For Oklahoma football, coach Stoops is a renaissance man
College Football Videos
When he accepted the job at Oklahoma, Bob Stoops was reminded of the bad ole days.
That, of course, preceded the good ole days when the Sooners ranked among the college football heavyweights under Barry Switzer and Bud Wilkinson before that.
“This was really a downtrodden program,” Stoops recalled this week. “When we got here in 1999, they hadn't had a winning season in five years.
“They were getting beat up. Some of the scores were pretty horrific the way we were losing to Nebraska (73-21 in 1996) and Texas A&M (51-7 in 1997).”
Times have changed. Oklahoma is 7-2, 5-1 in the Big 12 and ranked No. 13 entering Saturday's 7 p.m. game against West Virginia (5-4, 2-4) at Milan Puskar Stadium.
“Oklahoma is going to be a tremendous challenge,” West Virginia coach Dana Holgorsen said. “They are a very storied program that is extremely well coached. Bob has been there for 14 years and won many championships. They have great players, and they develop them well. They recruit well. It is a very structured program.
“The one thing that never changes is the effort that they play with, the nastiness that they play with. They play with a tremendous amount of energy.”
Stoops' solution was to repair belief in a program that went 157-29-4 with three national championships and 12 Big Eight championships from 1973-1988.
“The first thing we did was embrace the tradition,” said Stoops, who has gone 141-36 with one national title and seven Big 12 crowns.
“There's a common theme, too, that it couldn't be done anymore, to play at that level. We didn't buy into that.”
In his first season, Stoops guided Oklahoma to a 7-5 record and its first bowl appearance in five years.
His message to his players?
“This is what we're supposed to play like — those guys in the past,” the Youngstown native said. “I'm supposed to coach like those guys. You're supposed to play like all those different All-Americans. We're going to do all we can to live up to it and not hide from it.”
Oklahoma's playing in a bowl game in Stoops' first season — the Sooners lost to Mississippi in the Independence Bowl — set the stage for a 13-0 record and the school's first national championship in 15 years the following season.
“We didn't come in talking about a three- and four-year plan before we won,” said Stoops, who has never had a losing season at Oklahoma. “Players that were seniors and juniors, we told them we intend to win right away. We intend to be in a bowl game our first year. Fortunately, we did win seven games our first year and get to a bowl. Those kids hadn't done that, and they embraced us. They were excited about it, accepted us, and we got things going pretty fast.”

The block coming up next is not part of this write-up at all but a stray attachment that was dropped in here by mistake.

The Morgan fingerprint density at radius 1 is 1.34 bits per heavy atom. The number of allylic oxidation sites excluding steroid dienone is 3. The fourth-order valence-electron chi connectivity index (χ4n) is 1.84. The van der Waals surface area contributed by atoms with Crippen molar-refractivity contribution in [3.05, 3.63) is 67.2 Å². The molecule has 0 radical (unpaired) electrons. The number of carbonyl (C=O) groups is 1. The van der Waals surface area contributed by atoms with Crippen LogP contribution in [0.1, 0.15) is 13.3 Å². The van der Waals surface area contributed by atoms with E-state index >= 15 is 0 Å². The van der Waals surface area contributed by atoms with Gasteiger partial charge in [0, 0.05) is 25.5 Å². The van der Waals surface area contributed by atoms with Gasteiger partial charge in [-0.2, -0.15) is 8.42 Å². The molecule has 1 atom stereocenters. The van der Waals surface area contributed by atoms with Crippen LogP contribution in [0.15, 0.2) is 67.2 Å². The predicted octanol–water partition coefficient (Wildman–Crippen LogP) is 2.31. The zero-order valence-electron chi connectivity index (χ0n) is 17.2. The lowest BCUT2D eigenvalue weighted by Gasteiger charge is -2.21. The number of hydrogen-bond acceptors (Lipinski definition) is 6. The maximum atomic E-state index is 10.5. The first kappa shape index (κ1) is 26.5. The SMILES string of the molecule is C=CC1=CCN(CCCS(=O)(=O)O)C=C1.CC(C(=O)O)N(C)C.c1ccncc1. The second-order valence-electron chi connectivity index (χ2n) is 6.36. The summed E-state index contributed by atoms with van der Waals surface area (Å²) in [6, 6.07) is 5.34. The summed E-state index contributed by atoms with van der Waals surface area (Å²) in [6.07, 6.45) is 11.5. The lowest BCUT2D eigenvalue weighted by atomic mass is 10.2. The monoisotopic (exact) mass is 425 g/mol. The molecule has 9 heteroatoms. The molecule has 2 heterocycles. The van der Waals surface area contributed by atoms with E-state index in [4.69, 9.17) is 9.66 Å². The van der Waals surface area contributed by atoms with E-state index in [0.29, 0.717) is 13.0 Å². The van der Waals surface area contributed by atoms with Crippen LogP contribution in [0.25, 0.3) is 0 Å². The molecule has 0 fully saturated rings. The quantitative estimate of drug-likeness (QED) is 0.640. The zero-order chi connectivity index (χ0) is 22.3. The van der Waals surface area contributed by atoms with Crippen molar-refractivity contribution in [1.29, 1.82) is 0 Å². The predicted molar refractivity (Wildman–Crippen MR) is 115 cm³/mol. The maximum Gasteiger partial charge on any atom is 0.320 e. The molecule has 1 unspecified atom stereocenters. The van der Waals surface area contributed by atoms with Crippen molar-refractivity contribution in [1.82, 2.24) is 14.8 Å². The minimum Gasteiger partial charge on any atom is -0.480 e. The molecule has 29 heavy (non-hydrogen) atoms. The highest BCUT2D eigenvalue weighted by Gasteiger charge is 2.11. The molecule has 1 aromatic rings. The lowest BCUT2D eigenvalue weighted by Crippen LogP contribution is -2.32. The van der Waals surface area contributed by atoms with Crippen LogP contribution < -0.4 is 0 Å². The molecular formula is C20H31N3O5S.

John Harris is a staff writer for Trib Total Media. He can be reached at email@example.com.
Show commenting policy
TribLive commenting policy
You are solely responsible for your comments and by using TribLive.com you agree to our Terms of Service.
We moderate comments. Our goal is to provide substantive commentary for a general readership. By screening submissions, we provide a space where readers can share intelligent and informed commentary that enhances the quality of our news and information.
While most comments will be posted if they are on-topic and not abusive, moderating decisions are subjective. We will make them as carefully and consistently as we can. Because of the volume of reader comments, we cannot review individual moderation decisions with readers.
We value thoughtful comments representing a range of views that make their point quickly and politely. We make an effort to protect discussions from repeated comments either by the same reader or different readers.
We follow the same standards for taste as the daily newspaper. A few things we won't tolerate: personal attacks, obscenity, vulgarity, profanity (including expletives and letters followed by dashes), commercial promotion, impersonations, incoherence, proselytizing and SHOUTING. Don't include URLs to Web sites.
We do not edit comments. They are either approved or deleted. We reserve the right to edit a comment that is quoted or excerpted in an article. In this case, we may fix spelling and punctuation.
We welcome strong opinions and criticism of our work, but we don't want comments to become bogged down with discussions of our policies and we will moderate accordingly.
We appreciate it when readers and people quoted in articles or blog posts point out errors of fact or emphasis and will investigate all assertions. But these suggestions should be sent via e-mail. To avoid distracting other readers, we won't publish comments that suggest a correction. Instead, corrections will be made in a blog post or in an article.
- WVU notebook: Mountaineers focus on ‘national recruiting’
- Big 12 takes new look, new goal into media days
- WVU trying to pick up pace in Big 12